Seeking Freedom from Drug Scourge
ON THURSDAY, the country will celebrate the 43rd anniversary of its independence.
Being independent from the clutches of foreign powers is, perhaps, one of the most inestimable achievements of any country.
While we may be into our 5th decade of independence, we now come face to face with challenges that threaten our free will.
Though we are no longer subjects of colonial powers, we cannot help but notice the prevailing problem of drug abuse in our society, which is menacing our mental independence.
The drug menace has been around for many years now. Malaysia has one of the sternest laws on drug trafficking in the world today, that have been criticised and viewed by certain quarters as being barbaric.
Despite all the legal provisions in curbing drug trafficking, the drug threat still persists. Drug abuse is still rampant, with the number of drug addicts on the increase.
The Government has spent millions of ringgit to tackle the problem, in particular, in rehabilitating the addicts.
Yet, illegal drugs can still be found on the streets. Otherwise, the number of addicts would not have increased.
While the problem of “conventional” drug abuse is still very much widespread, we have now come face to face with the problem of Ecstasy–the drug abuse of the 21st century.
The recent highlighting of the Ecstasy threat has succeeded in increasing awareness among the public of the danger of this drug.
The media have played a considerable and effective role in helping to curb this problem.
The multilateral action taken by the police, the Road Transport Department, Education Ministry, Health Ministry, political parties and NGOs, is indeed praiseworthy.The MCA which spearheaded the blitz on Ecstasy has taken the bull by the horns. The problem is being tackled at its roots.
The targets are the suppliers of the drug and joints where the drug is easily obtained.
Maybe the problem of conventional drug abuse should be handled the same way.
So far, we have seen that the focus is on rehabilitating the addicts.
No doubt, this is important, but statistics have shown that when reformed addicts return to society, quite a considerable number of them return to their old ways.
Why is this so? Many would probably attribute this to society’s unwillingness to accept reformed addicts.
Generally, employers are reluctant to employ former drug addicts.
This stigma continues to haunt former addicts who would want to begin life anew. As a result, some of them would, more often than not, return to drugs.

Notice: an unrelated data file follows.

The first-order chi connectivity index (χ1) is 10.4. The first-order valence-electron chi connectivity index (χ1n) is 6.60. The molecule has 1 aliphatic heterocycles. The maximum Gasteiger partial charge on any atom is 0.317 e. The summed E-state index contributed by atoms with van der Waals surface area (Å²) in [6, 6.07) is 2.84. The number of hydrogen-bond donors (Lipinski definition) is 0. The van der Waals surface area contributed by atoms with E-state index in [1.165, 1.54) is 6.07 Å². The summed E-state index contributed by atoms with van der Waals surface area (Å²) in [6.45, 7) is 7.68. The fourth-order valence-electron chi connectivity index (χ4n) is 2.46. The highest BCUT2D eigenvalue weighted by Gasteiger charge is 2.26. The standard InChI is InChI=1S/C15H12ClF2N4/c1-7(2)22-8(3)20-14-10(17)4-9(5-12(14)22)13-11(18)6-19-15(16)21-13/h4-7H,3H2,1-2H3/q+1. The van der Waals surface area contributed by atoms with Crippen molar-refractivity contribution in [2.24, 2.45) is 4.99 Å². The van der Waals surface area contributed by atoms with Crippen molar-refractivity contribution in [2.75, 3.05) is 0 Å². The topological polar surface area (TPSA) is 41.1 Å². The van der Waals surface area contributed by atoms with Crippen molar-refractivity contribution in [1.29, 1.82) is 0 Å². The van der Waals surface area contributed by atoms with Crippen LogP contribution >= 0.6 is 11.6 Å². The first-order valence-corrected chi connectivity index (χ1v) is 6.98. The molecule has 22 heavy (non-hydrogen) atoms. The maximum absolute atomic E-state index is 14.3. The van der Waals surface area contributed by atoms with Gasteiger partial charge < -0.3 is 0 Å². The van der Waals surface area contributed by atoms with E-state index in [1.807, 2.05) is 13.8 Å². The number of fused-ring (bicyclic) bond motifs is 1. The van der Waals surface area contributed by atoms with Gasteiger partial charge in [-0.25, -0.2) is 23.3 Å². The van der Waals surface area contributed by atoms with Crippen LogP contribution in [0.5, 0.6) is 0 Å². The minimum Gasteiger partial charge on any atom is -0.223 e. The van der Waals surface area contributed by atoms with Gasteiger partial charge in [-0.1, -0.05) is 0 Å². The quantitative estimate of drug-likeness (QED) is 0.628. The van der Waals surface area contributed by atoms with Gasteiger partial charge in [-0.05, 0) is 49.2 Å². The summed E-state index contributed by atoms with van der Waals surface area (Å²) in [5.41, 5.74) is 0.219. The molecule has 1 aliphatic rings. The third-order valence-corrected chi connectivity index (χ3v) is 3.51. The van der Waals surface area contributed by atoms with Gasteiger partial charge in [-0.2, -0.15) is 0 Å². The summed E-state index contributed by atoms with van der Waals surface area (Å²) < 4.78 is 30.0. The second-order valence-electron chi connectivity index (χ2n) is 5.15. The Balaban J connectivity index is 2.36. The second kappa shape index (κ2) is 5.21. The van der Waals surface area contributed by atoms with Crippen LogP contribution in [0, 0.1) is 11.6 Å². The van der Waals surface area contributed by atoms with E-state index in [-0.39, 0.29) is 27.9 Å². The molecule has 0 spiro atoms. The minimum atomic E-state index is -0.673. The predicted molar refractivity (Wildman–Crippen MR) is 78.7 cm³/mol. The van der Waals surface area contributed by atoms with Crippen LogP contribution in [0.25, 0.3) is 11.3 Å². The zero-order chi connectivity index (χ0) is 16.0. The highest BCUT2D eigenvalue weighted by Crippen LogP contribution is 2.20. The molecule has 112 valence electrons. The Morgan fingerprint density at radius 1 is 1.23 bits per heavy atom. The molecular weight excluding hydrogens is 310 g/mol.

The fact that former addicts return to their old habits and that the number of addicts is on the increase only showsthat drugs are easily available on the streets.
So far, the move by the authorities in curbing drug abuse seems to be concentrating on taking the addicts off the streets and rehabilitating them.
This, of course, needs to be done. But something more effective has to be carried out and that is by taking drug dealers off the streets and charging them under the provisions of our laws.
Perhaps it is worthwhile emulating the initiative taken by the MCA in curbing the problem of Ecstasy among youths.
MCA president Datuk Seri Dr Ling Liong Sik has been quoted as saying that 90% of the youths who are involved with Ecstasy abuse are Chinese.
Hence, it is only logical that the MCA takes this bold effort in eradicating the problem from the Chinese community.
In the long run, it not only helps the Chinese, but it also helps the other communities. Indeed, much can be learnt from this initiative.
On the other hand, the majority of those addicted to conventional drugs, like heroin, are Malays (read: Muslims).
So far, it appears that efforts taken to curtail drug abuse among Malay youths, in particular, have failed.
Whatever more that is required has to be done with serious, sincere and concerted political will.
Tackling this problem is no light matter, and one should not adhere to the Malay proverb: “Melepaskan batuk di tangga,” meaning not serious in doing things.
As such, a major crackdown on illegal drugs–heroin, cannabis, Ecstasy or whatever they may be–must be undertaken.
This effort must be spearheaded by the relevant authorities, political parties (representing the interest of their communities) and NGOs.
The focal point must be the dealers and suppliers and the areas and locations where drugs are available.
Destroying the sources of the drugs would certainly help in minimising the number of addicts.
The writer is of the opinion that political parties can exert the necessary and much needed political will in tackling this societal menace, as highlighted by the MCA in its efforts to fight the Ecstasy menace.
If political parties can somehow shift their energies from domestic bickering and political polemics towards co-operating in tackling social ills, then the writer is sure many of these problems can indeed be solved.
If the problems that hound the youths are not handled effectively, what does the future hold for Malaysia?
What then is the meaning of independence when society is plagued with problems like drug abuse?
For the sake of the sacrifices made by our forefathers in obtaining independence and for the sake of future generations, let us all work together in tackling the substance that subjugates the minds of the people–drugs.